Sunday | Oct. 12 | Got news, or a question?

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17 Responses to “Sunday | Oct. 12 | Got news, or a question?”

  1. Jim Hopkins Says:

    How many times a week do you check your newspaper or TV station’s website? (I ask because I suspect a lot of Gannett employees rarely do.)

  2. Anonymous Says:

    Should employees that are designated/work for corporate and are stationed in the local papers offices be allowed to get awards that are ment for the actual newspaper employees?

  3. Anonymous Says:

    Anybody interested in seeing what our UNSEEN ARMY of Home Delivery Carriers thinks about compensation, employment status, the industry, management…haha.

    go to

    Think about it. we depend on these people to get our product out.

  4. Anonymous Says:

    For those who posted they were worried about their name floating around in cyberspace, You will never fully be anonymous. That is naivette at its highest

    The reason advertisers like the web is because they can track every single minute detail about the people who come to their sites.

    The amount of information is startling and would blow your mind.

    nobody is “anonymous”.

  5. Anonymous Says:

    10:55, advertisers track people’s paths, but where is the evidence they put names to any of it? I hold an open mind about what you say, but I haven’t seen those dots connect — yet.

    Anyway, I came on to ask if anyone has played with Gannett and its ties in It’s a great resource for information that was created in 2004. In 2004, at least, one Gannett director seems to also be on Goldman Sachs’ board. I found a few other curious connections, but I haven’t had much time to play with it — yet.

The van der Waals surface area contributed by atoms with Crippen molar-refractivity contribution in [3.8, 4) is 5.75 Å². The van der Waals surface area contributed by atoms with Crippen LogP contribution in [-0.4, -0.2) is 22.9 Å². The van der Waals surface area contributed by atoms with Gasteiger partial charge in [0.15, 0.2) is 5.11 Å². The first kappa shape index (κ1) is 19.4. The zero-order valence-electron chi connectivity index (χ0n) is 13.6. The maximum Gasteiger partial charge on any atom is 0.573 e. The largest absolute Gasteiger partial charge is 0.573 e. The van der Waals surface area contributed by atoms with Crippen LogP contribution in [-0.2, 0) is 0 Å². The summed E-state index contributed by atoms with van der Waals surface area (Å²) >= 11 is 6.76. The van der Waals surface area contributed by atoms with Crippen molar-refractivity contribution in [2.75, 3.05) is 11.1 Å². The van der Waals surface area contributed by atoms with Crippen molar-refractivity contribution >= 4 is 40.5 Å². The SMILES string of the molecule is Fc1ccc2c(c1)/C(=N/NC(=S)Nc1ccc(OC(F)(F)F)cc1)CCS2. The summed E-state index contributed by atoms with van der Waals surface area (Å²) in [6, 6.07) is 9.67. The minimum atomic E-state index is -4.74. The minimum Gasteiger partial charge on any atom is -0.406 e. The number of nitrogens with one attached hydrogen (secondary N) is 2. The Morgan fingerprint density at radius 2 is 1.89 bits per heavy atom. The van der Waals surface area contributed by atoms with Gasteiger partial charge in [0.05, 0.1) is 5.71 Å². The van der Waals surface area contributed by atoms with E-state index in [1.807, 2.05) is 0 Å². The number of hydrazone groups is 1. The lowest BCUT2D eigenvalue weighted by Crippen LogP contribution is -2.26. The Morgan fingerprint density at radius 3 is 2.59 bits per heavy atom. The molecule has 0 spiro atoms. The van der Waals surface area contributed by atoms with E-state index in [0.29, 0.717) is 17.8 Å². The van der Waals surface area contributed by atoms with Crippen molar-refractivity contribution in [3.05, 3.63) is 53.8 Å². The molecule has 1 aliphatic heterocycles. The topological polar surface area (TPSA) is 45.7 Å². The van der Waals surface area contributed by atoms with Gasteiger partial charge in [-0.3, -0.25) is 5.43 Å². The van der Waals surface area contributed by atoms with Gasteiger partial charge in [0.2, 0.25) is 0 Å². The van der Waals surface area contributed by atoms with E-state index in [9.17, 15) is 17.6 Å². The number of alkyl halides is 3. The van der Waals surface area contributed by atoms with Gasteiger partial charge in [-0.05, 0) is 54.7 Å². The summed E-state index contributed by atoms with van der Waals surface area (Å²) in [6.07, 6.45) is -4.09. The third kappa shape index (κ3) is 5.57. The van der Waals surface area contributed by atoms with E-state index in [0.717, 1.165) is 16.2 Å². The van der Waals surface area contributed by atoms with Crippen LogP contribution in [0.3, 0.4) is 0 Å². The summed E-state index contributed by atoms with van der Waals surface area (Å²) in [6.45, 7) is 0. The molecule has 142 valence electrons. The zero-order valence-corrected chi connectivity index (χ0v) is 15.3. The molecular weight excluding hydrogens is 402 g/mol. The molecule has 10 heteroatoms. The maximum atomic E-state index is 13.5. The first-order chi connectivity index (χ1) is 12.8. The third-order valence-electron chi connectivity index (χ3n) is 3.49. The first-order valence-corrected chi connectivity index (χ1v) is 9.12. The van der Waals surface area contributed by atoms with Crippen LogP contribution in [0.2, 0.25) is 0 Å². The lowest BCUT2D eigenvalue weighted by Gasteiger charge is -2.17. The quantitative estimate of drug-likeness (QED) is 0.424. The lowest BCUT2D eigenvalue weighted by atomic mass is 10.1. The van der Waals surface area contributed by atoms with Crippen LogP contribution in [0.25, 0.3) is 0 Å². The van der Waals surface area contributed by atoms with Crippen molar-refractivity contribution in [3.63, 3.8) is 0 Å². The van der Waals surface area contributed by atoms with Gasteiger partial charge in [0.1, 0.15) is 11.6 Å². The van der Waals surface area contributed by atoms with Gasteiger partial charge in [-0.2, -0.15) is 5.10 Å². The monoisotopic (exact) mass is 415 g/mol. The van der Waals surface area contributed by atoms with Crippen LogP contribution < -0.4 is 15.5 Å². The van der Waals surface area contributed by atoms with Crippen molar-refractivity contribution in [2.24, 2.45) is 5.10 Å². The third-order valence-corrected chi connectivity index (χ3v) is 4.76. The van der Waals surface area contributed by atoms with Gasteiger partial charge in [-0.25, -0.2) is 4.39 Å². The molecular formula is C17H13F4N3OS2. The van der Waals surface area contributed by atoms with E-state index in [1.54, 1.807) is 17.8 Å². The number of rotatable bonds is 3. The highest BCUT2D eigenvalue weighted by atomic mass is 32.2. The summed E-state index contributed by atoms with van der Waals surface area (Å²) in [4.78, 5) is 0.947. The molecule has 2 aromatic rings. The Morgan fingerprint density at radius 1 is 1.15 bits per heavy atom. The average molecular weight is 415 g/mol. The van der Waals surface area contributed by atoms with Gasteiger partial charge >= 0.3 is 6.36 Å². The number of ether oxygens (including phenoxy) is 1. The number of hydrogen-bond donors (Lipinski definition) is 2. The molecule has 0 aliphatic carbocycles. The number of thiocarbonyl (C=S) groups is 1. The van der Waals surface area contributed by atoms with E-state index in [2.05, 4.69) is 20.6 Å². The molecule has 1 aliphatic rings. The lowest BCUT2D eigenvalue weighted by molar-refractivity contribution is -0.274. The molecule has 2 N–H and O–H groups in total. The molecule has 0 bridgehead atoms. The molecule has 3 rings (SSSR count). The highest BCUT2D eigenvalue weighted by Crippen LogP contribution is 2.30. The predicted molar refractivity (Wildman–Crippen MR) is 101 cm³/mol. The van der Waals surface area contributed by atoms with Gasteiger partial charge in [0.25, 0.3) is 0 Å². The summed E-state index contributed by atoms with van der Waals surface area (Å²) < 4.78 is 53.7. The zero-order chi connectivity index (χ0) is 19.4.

6. Anonymous Says:

    There are varying degrees of being anonymous or non-anonymous online, depending on how you look at it or what the motivation level is by those who want to identify who you are. There are some things folks can do to somewhat protect their identities. If the CIA wants to know who wrote this comment, yeah, they can find out. On the other hand, does anyone really care that much who I am if I am saying nothing particularly provocative?

    Then again, some common sense goes a long way online. If you go typing your name into various online forms (like PayPal), yes, you increase your risk of exposing yourself. This is one of several reasons as to why I am against Jim making this a paid site. It just creates a bit less protection for those who want to go out on a limb and say something substantative or share some tip. I think this blog will be watered down as a result.

    As it is, I think the benefits of reading and commenting on this blog outweigh the risks of being ID’d. Leave well enough alone, Jim.

  7. Anonymous Says:

    I filled in an address on an auto insurer’s site last night to get a generic quote, and it auto-filled the make, model and year of both my cars. Talk about being creeped out.

    I mean, I’m thankful for the time-savings. Don’t beat me, our wonderful digital overlords.

  8. Anonymous Says:

    Cyber stalkers…those pediophile perverts who lure out kids on sites in the tune of 1 in 3 kids….are detected almost immediately. It is not that hard folks.

    You are not anonymous online.
    Tell your kids that as well.

  9. Anonymous Says:

    Just curious …. have newspapers felt any impact at all as a result of 1000 August layoffs and then 100 department heads a few weeks later? Has anyone noticed more work, less expectations, whatever?

  10. Anonymous Says: